Cloud computing is becoming evermore ubiquitous, yet surprisingly it is still only used for around 10 to 20 per cent of applications and workloads, according to 451 Research.
This means that much of the market is yet to be snapped up. And as the leading providers plough investment into building global datacentres on a scale which seems hard to match, the business case for adopting cloud continues to grow, creating stiffer competition in the market.
“There’s a massive land grab on the way for applications and workloads as the conversion to cloud accelerates, and all the cloud companies are doing whatever they can to try and attract new users,” says William Fellows, vice president and founder of 451 Research.
Amazon Web Services (AWS), among the first to market, is the global leader and, according to Mr Fellows, has already “eaten half the infrastructure-as-a-service market”.
But with very little difference in cost between the main providers, and more cloud services and applications hitting the market – 536,000 at the last count – the major players are keen to differentiate themselves.
As the top cloud providers continue to look to differentiate themselves, there are likely to be more mergers and acquisitions to bridge technological gaps as well as strategic partnerships
Microsoft, for example, the second-biggest in the market with its Azure offering, is capitalising on its well-established relationships with major companies and its experience in emerging technology.
“If you’re a Microsoft-centric operation, it’s probably your cloud of choice,” says Sam White, tech lead at digital transformation firm Red Badger. “Microsoft also has deep experience in emerging technology, so is trying to differentiate itself by tailoring its cloud specifically to where it thinks the wider tech industry is going, which is artificial intelligence (AI), machine-learning and big data.”
Microsoft has introduced 100 new Azure capabilities this quarter alone, many focused on the internet of things and edge AI. In the same quarter, it reported a 76 per cent increase in revenue year on year, making cloud the company’s fastest growing area.
On the other hand, Google, which is relatively new to cloud, could be struggling, according to Mr Fellows.
However, Google could find its golden ticket by appealing to the DevOps community, where its reputation is already well established.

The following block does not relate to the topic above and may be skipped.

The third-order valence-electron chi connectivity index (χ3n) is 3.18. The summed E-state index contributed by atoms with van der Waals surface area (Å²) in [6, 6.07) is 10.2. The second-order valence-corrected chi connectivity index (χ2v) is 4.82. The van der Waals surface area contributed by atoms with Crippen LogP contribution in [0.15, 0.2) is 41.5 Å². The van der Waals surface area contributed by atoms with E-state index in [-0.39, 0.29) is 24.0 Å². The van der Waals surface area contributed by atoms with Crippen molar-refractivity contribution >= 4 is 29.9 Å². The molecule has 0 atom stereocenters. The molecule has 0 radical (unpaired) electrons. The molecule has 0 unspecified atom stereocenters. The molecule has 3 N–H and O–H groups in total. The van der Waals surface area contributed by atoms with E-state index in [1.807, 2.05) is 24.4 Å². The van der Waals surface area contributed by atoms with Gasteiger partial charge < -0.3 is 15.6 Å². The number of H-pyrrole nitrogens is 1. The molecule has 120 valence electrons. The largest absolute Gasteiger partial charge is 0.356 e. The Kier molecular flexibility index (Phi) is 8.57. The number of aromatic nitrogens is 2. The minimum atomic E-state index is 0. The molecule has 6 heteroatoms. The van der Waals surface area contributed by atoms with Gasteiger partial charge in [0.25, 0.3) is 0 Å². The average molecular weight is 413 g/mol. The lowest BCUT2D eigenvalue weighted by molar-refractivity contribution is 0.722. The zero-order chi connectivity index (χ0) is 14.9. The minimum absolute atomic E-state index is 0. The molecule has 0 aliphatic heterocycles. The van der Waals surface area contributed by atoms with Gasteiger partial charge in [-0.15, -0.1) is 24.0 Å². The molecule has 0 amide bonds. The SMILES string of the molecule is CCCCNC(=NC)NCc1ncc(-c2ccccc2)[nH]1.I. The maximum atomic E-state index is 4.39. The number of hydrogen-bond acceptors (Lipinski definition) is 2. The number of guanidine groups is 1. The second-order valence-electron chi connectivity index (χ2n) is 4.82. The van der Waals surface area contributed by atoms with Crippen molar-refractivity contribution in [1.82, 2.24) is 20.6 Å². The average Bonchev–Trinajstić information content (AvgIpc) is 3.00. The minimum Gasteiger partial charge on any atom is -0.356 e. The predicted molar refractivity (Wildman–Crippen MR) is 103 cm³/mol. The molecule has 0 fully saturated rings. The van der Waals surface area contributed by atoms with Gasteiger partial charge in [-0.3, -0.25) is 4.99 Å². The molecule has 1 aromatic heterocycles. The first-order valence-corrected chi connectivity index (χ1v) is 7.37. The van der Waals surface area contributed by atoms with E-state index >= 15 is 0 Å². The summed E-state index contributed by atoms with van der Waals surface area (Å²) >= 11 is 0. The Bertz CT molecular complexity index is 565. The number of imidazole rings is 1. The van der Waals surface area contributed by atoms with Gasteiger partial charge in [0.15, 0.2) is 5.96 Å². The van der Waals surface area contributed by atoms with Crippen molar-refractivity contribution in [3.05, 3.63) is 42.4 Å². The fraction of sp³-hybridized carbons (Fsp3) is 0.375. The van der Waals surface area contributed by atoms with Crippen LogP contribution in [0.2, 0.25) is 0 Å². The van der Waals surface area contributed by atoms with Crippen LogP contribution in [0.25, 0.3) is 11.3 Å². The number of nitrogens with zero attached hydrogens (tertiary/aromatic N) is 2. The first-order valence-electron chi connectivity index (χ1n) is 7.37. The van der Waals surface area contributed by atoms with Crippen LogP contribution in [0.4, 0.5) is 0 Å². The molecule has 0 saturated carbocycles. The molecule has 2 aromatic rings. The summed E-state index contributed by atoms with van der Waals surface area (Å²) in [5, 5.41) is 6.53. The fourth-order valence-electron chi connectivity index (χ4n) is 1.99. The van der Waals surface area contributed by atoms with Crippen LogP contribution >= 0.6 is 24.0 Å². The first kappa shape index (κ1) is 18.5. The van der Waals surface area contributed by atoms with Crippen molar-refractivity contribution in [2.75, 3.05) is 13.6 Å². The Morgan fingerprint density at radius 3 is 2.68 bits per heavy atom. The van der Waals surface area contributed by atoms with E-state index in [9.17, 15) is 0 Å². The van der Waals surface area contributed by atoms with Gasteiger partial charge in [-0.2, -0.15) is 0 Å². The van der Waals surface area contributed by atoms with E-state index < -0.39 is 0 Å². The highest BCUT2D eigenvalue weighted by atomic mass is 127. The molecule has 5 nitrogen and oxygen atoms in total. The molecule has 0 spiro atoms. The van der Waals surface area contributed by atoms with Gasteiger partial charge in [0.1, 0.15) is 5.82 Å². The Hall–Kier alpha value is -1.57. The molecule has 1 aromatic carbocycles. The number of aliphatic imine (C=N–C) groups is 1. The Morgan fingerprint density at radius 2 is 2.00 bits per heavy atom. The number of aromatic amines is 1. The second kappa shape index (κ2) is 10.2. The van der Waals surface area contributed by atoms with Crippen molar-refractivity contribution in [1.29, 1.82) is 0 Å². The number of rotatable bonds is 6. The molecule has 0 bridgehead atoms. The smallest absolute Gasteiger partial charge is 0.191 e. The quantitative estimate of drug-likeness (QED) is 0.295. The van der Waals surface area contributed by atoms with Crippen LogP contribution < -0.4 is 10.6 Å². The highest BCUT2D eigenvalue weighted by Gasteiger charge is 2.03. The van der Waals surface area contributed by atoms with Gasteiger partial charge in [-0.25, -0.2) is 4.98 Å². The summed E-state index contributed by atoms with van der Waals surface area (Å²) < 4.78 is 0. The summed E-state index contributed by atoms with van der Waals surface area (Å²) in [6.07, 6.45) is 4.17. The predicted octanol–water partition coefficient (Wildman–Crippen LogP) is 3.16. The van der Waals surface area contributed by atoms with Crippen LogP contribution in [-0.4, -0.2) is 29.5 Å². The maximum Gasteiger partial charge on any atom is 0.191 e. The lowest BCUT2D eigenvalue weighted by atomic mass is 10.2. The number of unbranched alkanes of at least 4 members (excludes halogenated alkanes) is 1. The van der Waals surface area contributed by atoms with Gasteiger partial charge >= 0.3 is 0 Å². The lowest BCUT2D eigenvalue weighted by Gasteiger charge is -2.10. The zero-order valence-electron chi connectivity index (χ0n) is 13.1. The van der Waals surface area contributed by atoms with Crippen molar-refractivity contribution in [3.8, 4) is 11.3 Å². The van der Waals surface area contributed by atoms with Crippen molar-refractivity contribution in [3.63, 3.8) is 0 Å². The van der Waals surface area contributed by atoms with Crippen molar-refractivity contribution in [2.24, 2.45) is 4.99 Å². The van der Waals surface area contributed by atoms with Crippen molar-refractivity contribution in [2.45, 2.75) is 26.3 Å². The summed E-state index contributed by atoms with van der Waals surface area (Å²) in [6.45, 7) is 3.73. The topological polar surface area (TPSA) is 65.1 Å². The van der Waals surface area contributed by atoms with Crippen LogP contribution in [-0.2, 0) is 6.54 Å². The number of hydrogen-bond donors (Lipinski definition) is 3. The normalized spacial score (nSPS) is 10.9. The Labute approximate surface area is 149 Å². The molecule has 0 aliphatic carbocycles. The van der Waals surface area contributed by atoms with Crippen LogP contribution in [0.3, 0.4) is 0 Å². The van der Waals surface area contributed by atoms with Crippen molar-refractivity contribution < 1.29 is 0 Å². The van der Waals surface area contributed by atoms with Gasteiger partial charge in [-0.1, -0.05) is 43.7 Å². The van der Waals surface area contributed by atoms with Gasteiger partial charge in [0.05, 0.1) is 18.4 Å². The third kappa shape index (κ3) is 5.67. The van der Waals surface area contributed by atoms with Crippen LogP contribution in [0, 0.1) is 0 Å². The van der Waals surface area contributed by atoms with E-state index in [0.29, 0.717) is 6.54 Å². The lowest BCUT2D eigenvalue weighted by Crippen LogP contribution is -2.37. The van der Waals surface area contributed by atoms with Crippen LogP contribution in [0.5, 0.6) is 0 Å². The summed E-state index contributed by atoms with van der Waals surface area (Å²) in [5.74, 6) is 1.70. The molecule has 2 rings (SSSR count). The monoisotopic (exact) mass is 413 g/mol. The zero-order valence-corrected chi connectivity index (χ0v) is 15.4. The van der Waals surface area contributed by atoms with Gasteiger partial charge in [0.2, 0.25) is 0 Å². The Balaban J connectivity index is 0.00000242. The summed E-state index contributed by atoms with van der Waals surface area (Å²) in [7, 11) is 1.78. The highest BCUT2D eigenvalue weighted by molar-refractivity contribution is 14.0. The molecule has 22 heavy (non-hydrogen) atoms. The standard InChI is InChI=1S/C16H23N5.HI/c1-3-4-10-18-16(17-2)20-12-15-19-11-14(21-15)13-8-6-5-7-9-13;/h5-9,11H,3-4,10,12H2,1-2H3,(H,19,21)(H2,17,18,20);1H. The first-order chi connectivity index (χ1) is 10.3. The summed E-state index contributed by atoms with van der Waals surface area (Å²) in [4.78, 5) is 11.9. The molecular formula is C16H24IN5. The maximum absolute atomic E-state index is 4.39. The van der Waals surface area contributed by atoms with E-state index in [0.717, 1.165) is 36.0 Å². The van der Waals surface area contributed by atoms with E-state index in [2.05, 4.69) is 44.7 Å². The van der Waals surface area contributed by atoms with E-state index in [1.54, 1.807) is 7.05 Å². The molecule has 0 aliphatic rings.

“It has a younger and slightly more refined product that is super-simple to use,” says Mr White. “This is somewhere we will see the market shift as the open source community start to get behind Google’s cloud tools.”
Another of the big six, IBM, recently made a strategic acquisition to strengthen its offering by purchasing Red Hat for $34 billion. The company sells software and solutions that work in the cloud-native space, such as containers and microservices, as well as a platform which migrates workloads to the cloud.
IBM’s purchase of Red Hat is part of the company’s goal to start shifting its mainframe hardware to the cloud.
“Red Hat as a provider of enterprise luxe hosting and software can offer IBM the talent and knowledge it needs to move away from mainframe hardware to mainframes in the cloud,” says Mr White. The firm will essentially give IBM a toolset to help its clients transition to the cloud.
However, Roy Illsley, a distinguished analyst at Ovum, says the company “doesn’t have any clear position of what it stands for” and still needs to grab more workloads to remain in the top six global cloud providers.
The new player in the West, Alibaba, the biggest cloud provider in China, is also trying to claim some market share. The company recently opened two operational sites in London, adding to existing datacentres in Frankfurt, Dubai and elsewhere in the Middle East.
The firm could have an edge over other companies on pricing, says Mr Illsley. “Alibaba will undercut the others in price. It hasn’t got all the same features and functionality yet, but if you’re just starting your cloud journey, you don’t need it anyway,” he says.
Alibaba will probably find its strength lies in other territories, however, where AWS, Microsoft and Google are not big yet, such as parts of Africa, South America and Southeast Asia, he adds.
As the top cloud providers continue to look to differentiate themselves, there are likely to be more mergers and acquisitions to bridge technological gaps as well as strategic partnerships.
Big players could even look to partner more with telecommunications companies that have access to edge devices, says Mr Illsley.
“Telcos are increasingly becoming cloud aggregators because they own infrastructure and can offer AWS, Microsoft, Google and so on as part of a partnership; that’s a second-tier market we’re seeing evolving,” he explains.
In fact, the cloud market will become increasing complex and fragmented over the next decade, with multi-cloud, serverless and managed kubernetes all gaining traction.
In a recent 451 Research survey, around a third of firms said they are using a single-cloud environment, with 25 per cent using multiple cloud as applications and workloads have different requirements, policies and needs, says Mr Fellows.
Overall, analysts expect cloud adoption to grow, with Mr White saying it could rapidly approach 80 to 90 per cent of applications in five to ten years’ time.
This means there is all to play for in the cloud market. While the big six are likely to remain unchanged, the market can expect to see a more complex picture emerge, with a growing tier-2 sector, which companies must keep pace with or risk falling from a top spot.